Another catch-up post is in order. I'm just back from 2 weeks in Brisbane, visiting family. Three visits in one year! My MIL's twin sister died, just before their 89th birthday, and we thought seeing Thomas and Isla would cheer Mum up. It was a hectic time, organising get-togethers and navigating city traffic, but it was well worth it. 

Isla really enjoyed being with the Brisbane and New Zealand family members again, and Thomas was much admired.

We stayed with DS Rhys, in an inner city suburb; his apartment is very secure, with fobs and clickers to operate doors and lifts and the garage.  I managed to deal with all that without losing anything or locking myself out of anything, but it made me long for my uncomplicated life back here.

His apartment is all modern and sleek, which makes a quilt even important, something to soften the edges and provide a bit of home comfort and love. 
I quilted a top for him, and brought it with me, as I thought it was safer than posting it.  He has a quilt I made him when he was 15, and he's loved it to pieces.
The binding is fraying; only the top layer of the double-fold binding, but it still needs to be replaced.
The fabrics are very faded and worn, I'll have to go over it and repair any weak spots.
There are actual holes in the backing, I don't think I even want to know what caused these.....
But I'm so pleased that this quilt has kept my son warm and comforted through the last 15 years, and that whenever he wraps himself up in it, he's reminded that I love him.
I told him that the more he uses the new quilt, the softer and more familiar it will become, and in a little while he'll have his old friend back,  rejuvenated for another 15 or so years.
I call that a quilting success story.


Thursday, November 08, 2018

I think my favourite colour combination is blue and green.  I have made so many quilt tops from those colours that I've put a huge dent in my stash.

Picture is way too yellow, this is very blue in real life.
Batik quilt.
Scrappy Bargello 
Many Trips Around The World
My blues are looking pretty sad and inadequate these days.  However, there are several containers full of scraps from those other quilts, and I keep trying to use them up.  All that happens is that I have more quilt tops and  the scraps are still there. The recently finished Checkered Lattice gave me another pile of blue-green leftovers, and I decided to use them up in some easy patterns.  
So I cut heaps of 2.5 x 4.5" rectangles from the scrap baskets and set to work

First I made a small top of Spinning Rectangles. 
I tried to do it scrappy, but I didn't like that, so I planned it so that each pinwheel was the same fabric.  It was slower, but I was much happier with the result.
There were many rectangles left over, so I started sewing them together randomly, and made a cot sized top in stair steps..
This was much easier to put together, no worrying about what went where. .  Then I made the mistake of tipping the stair steps on point to make chevrons.

Bad idea.   I really like it like this.  A full size quilt would look wonderful, especially with lots of batiks.  I managed to resist the urge to abandon the cot quilt and jump straight into the chevron quilt.
But there are still so many pieces to use up.  These are the scraps that never end, but maybe that 's not a bad thing..  I could play with these colours forever.  In fact, I'll probably buy more on my next shopping trip. I rather think I'm going to have to admit defeat.  These colours are here to stay.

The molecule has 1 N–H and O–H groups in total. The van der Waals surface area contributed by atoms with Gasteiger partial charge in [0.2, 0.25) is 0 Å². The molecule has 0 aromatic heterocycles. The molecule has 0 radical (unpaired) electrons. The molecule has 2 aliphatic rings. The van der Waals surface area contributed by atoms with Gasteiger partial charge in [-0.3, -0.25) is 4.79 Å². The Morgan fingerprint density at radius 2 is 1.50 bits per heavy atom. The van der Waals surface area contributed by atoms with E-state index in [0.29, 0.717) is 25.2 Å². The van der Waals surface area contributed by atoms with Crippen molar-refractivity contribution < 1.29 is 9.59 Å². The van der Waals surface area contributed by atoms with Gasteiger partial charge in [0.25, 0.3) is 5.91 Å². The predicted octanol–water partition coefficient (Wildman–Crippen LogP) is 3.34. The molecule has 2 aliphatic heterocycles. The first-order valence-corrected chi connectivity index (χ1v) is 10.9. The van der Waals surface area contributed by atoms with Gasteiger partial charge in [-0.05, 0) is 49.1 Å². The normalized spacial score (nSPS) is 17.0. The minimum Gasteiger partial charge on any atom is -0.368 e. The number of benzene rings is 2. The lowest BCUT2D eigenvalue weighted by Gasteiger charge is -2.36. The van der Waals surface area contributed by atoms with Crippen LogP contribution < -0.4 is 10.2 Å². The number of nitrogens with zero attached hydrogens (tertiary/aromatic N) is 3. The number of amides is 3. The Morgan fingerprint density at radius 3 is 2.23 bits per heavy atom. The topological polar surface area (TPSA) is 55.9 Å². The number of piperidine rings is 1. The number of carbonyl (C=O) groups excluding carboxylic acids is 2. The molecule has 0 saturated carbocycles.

Monday, November 05, 2018

Yet again, my sewing space is in shambles.  I was totally distracted from my projects by the need to sew something for the shop, and a commission quilt. Of course I didn't clean up first, so now there is an extra layer of fabric and scraps and project parts on top of all the other stuff.  And I will get in and clean it up today, but very carefully, because there is a spider on the loose in there somewhere , and I am the world's biggest coward when it comes to spiders.  If I see the horrible thing again I'll be out of the room in seconds.

Last weekend we went down to Adelaide again, this time for the 21st birthday of our youngest niece.  Anna.

 She's grown into an amazing person, studying to be a ranger in National Parks.  She has an internship this summer, near Roxby Downs in The north of our state, where she'll be trapping native animals and recording numbers.  It's lovely to see her following her passions.
Whenever I see my brother Greg I remember 1977, when he had a motorbike accident on a  remote property and nearly died from a punctured lung.  He was in a coma on life support for 6 weeks, with doctors continually telling us that he wouldn't pull through.  But he did, and 20 years to the day after that accident, Anna was born. It could all have been so different, and instead we have Susie and the girls added to our family. I thank God every time we see them.

Isla was the life of the party yet again, chatting to everyone and eating whatever party food she could filch off the table.  At one point I caught her drinking a glass of Pepsi, which she's definitely not allowed to touch.  I don't want to see Isla on caffeine. She had a big conversation with Anna's Italian grandmother, Nonna.  Nonna's English is not good, and Isla was so excited she was babbling and we couldn't understand her either.  Nonna watched Isla tell a particularly intense story, with lots of hand waving for emphasis, and then said carefully 'You speaking Italian, and I speaking English!' They were so cute together.

It was also cute to see two 19 year old guys with Thomas, one holding him carefully, and the other armed with a paper napkin, dabbing off the drool with surgical precision.  Thomas was laughing and drooling in equal proportions, but the boys weren't fazed.  I just love watching all the layers and generations of family, enjoying each other and building up memories.